Cornel West Vs. Coates: A Necessary Debate That Black Agenda Report Has Amplified Since Its Inception
“Coates has benefitted from the neo-liberal brand of Black leadership that grew in strength during the era of Obama.”
I began writing for Black Agenda Report over four years ago. As a "non-Black" identified person of color, Black Agenda Report's commitment to the Black Radical Tradition was an inspiration in a period marked by deep political reaction. Black Agenda Report did not betray its political principles in the face of the first Black President at a time when there was immense pressure to do so. Black Agenda Report not only provided a forum for Black left political thought and action, but also advanced necessary debates in service of movements for social transformation in the Black American community and oppressed communities worldwide. The conversation that has emerged from Cornel West’s critique of Coates is one that BAR has amplified since its inception and should not be left in the polluting grips of the Black political class and their white liberal allies.
Cornel West essentially outlined the political program of the Black Radical Tradition by exposing the political emptiness of Ta-Nehisi Coates. Coates has made exorbitant profit from book sales and articles for publications such as The Atlantic. His recent text, Eight Years in Power capitalized on the rise of Donald Trump in the aftermath of the Obama era. Coates has benefitted from the neo-liberal brand of Black leadership that grew in strength during the era of Obama. His work on reparations, white supremacy, and the Obama-Trump phenomenon has given him a bright national spotlight. However, with one article, Cornel West illuminated how Coates has done little more than build a comfortable career in place of genuine service to the masses of poor and oppressed people in the Black community and beyond.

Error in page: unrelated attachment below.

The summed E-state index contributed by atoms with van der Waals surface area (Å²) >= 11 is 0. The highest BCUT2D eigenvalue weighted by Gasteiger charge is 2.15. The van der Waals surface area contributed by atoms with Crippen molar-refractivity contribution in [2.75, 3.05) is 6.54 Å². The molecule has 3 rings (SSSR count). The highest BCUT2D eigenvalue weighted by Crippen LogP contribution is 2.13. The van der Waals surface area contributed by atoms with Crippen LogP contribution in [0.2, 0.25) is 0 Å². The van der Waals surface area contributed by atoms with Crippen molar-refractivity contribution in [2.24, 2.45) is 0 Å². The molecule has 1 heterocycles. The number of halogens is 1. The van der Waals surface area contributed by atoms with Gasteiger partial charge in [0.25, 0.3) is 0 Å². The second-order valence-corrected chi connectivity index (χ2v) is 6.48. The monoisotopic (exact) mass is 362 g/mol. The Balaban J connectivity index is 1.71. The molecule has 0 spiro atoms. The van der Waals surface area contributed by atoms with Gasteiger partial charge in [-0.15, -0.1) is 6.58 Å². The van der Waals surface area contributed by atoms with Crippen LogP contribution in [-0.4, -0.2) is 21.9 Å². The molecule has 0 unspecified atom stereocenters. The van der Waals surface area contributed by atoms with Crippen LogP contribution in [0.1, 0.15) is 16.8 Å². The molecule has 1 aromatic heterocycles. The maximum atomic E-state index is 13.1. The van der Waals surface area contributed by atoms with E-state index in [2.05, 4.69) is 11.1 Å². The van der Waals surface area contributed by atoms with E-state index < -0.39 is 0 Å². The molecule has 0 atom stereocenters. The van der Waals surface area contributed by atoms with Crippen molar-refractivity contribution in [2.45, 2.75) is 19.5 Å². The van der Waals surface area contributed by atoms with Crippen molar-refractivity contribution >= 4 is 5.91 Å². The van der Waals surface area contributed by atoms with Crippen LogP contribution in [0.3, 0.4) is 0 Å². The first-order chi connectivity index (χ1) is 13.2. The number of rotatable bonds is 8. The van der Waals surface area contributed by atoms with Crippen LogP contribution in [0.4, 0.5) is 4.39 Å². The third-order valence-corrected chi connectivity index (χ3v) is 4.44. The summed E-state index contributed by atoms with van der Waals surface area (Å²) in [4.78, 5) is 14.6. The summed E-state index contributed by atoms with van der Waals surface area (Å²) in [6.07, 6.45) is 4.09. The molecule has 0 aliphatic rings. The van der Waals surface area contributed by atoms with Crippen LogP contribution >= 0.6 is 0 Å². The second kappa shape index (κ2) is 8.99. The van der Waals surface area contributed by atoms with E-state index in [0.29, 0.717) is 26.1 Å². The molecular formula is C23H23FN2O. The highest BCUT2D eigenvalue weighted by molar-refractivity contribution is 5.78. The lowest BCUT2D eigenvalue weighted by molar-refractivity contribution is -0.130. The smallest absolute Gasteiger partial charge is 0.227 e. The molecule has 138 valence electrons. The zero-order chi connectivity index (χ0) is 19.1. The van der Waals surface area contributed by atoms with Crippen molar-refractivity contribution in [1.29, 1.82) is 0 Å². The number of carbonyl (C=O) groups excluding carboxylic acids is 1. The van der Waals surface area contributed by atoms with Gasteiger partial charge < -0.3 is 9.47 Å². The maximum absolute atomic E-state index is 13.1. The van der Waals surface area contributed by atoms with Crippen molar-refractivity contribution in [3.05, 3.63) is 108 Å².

“The conversation that has emerged from Cornel West’s critique of Coates is one that BAR has amplified since its inception and should not be left in the polluting grips of the Black political class and their white liberal allies.”
West’s intervention is not without a contextual basis. The history of Black political thought and action has always been rife with contested debate in the struggle to chart the correct path forward to substantive emancipation. Individual Black leaders and organizations have debated questions such as the viability of Black nationalism, the difference between civil rights and human rights, and the role of socialist ideology in the Black freedom movement, to name a few. These debates were products of concrete struggle over the trajectory of the Black polity. They provided much needed clarity for the advancement of Black liberation.